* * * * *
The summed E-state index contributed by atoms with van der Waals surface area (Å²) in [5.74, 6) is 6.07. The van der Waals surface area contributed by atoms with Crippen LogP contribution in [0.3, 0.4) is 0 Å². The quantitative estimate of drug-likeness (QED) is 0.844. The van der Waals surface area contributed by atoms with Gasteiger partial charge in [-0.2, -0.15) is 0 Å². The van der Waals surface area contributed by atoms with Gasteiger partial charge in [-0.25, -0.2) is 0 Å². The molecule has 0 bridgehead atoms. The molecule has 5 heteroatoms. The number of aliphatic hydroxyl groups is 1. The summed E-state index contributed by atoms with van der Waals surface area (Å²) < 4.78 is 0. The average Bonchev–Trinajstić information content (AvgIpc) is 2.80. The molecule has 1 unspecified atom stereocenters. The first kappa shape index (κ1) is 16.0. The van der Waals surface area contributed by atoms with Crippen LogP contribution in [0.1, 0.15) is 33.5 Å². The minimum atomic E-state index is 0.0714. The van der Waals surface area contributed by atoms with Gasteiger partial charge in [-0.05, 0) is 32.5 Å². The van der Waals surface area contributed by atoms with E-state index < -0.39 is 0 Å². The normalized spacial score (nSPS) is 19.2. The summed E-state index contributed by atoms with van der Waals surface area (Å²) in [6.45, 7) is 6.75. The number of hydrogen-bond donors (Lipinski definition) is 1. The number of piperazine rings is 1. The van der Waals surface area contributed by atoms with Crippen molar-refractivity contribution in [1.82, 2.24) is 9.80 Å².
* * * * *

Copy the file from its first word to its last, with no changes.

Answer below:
The summed E-state index contributed by atoms with van der Waals surface area (Å²) in [5.74, 6) is 6.07. The van der Waals surface area contributed by atoms with Crippen LogP contribution in [0.3, 0.4) is 0 Å². The quantitative estimate of drug-likeness (QED) is 0.844. The van der Waals surface area contributed by atoms with Gasteiger partial charge in [-0.2, -0.15) is 0 Å². The van der Waals surface area contributed by atoms with Gasteiger partial charge in [-0.25, -0.2) is 0 Å². The molecule has 0 bridgehead atoms. The molecule has 5 heteroatoms. The number of aliphatic hydroxyl groups is 1. The summed E-state index contributed by atoms with van der Waals surface area (Å²) < 4.78 is 0. The average Bonchev–Trinajstić information content (AvgIpc) is 2.80. The molecule has 1 unspecified atom stereocenters. The first kappa shape index (κ1) is 16.0. The van der Waals surface area contributed by atoms with Crippen LogP contribution in [0.1, 0.15) is 33.5 Å². The minimum atomic E-state index is 0.0714. The van der Waals surface area contributed by atoms with Gasteiger partial charge in [-0.05, 0) is 32.5 Å². The van der Waals surface area contributed by atoms with E-state index < -0.39 is 0 Å². The normalized spacial score (nSPS) is 19.2. The summed E-state index contributed by atoms with van der Waals surface area (Å²) in [6.45, 7) is 6.75. The number of hydrogen-bond donors (Lipinski definition) is 1. The number of piperazine rings is 1. The van der Waals surface area contributed by atoms with Crippen molar-refractivity contribution in [1.82, 2.24) is 9.80 Å².